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My Life In Words

I can remember the first time I ever wrote. I was just a little girl, maybe two or three. I don’t know how I got my hands on a pencil; I was so short I couldn't even reach the top of the table. But I did, and, well, like every normal toddler I saw the wall as the most obvious place to write. And write I did. Not words, of course, those were beyond my tiny mind’s ability, but not scribbles either. When my mother saw my series of little figures, she said my writing looked like a real language. A private language, one only I could understand, but a language nonetheless.

I did not get reprimanded for writing on the wall. I was not made to erase my work. Instead I was praised, and encouraged to write more. Perhaps this was what sparked my interest in language. Perhaps I had been born yearning to translate my thoughts into words, like some are born to paint, or to sculpt. But over the years, that wall filled up with my tiny characters and scribblings.

The wall has been painted over now, a pristine advance of warm gray coating the words of my childhood. But still, when I need inspiration or just want to reminisce on those early days, I stare at that wall and just wonder what all those little pencil marks, hiding beneath that single coat of paint, meant to my little toddler self.

As I grew up, the interest in writing that was kindled in me was nurtured into a larger and larger flame, an ever-present glowing warmth that has kept me company all my years. I wrote about my dreams, I wrote about the happenings of my life. Everything I experienced, words, phrases, would drift into my head like a poetic fog, one that I had to snatch and write down, lest it escape. One such dream that I captured on paper was, as I like to call it, the Princess Without Hair.

A six year-old me opened her eyes, returning from a misty land of jumbled thoughts and dreams. One memory was clear, however, like wiping away a small window of condensation in a steamed up mirror. Peering through that window in her mind, the six year-old saw a beautiful girl glaring at the reflection of herself in the rippling waters of a koi pond as all of her silky chestnut locks fell from her head, spiraling to the ground in a horribly graceful dance. The little child rushed to grab a piece of lined paper and, in the big, clumsy letters of a first grader, began her first story, a fanciful tale of a bald princess who seeks revenge on an evil squirrel witch named Sandy for cursing her.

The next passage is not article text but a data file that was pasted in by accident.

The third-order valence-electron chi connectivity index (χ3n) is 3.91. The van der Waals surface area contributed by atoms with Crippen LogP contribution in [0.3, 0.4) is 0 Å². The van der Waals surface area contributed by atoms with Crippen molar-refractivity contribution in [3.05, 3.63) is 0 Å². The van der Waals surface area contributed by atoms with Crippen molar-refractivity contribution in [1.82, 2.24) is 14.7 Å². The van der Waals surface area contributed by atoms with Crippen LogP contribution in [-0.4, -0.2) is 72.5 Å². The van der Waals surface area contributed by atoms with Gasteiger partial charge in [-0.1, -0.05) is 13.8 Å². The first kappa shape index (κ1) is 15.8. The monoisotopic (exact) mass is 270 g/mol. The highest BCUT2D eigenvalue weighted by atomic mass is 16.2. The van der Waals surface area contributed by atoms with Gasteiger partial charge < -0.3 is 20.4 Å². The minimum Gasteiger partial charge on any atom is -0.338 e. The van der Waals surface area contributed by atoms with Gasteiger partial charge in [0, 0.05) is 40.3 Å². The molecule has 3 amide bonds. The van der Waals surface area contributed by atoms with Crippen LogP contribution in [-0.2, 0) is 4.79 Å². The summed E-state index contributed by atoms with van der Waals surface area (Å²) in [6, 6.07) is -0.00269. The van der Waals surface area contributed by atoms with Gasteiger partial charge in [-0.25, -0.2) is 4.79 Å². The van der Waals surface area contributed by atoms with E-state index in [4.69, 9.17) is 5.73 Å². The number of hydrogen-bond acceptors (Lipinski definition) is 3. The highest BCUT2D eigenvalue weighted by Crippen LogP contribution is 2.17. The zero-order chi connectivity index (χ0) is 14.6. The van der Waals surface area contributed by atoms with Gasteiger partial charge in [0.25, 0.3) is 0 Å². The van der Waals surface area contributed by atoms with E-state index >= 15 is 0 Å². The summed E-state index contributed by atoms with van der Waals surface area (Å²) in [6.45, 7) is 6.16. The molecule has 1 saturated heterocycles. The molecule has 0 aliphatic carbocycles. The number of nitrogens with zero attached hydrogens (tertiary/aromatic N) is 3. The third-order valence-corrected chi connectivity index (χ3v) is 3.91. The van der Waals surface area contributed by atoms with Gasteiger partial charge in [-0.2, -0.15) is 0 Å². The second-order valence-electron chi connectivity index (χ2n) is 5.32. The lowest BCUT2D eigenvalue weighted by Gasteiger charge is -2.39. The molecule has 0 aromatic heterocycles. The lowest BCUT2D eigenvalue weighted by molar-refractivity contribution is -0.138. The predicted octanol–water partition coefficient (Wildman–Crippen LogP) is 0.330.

That moment when I wrote my first story was one of the greatest of my life. It opened a door for me, revealing that writing is not just words in a sequence, but the ability to create, to imagine, to be ruler of your own world. Others writing can even help us better our own skill at the craft. I learned that in one of the most inspiring books I have read, Writing Magic. That book taught me to keep all of my work, however much I don’t like it, because any piece of writing is special, and shouldn’t be discounted. And that statement helps me get through the valleys of writing, when I just feel that I’m losing my voice. Not the voice of my mouth, but the voice of my mind, the true voice, the one that makes my writing as unique as a thumbprint. Whatever I write, I can take pride in the fact that it is my own, because nobody can ever steal my voice.

To be perfectly honest, this memoir feels incomplete. I have only experienced thirteen years of life on this Earth, and at this point in my existence, my hopes and dreams are facing towards the great expanse of time that is the future. My writing career is still only a little bird, growing in its nest until its wings are strong enough to fly. Reflecting back on my life, I realize that maybe right now it is best not to look back, and only forward, to experience life with an open, optimistic mind. When I am older perhaps I will write another memoir, and hopefully I will smile upon my achievements in life.





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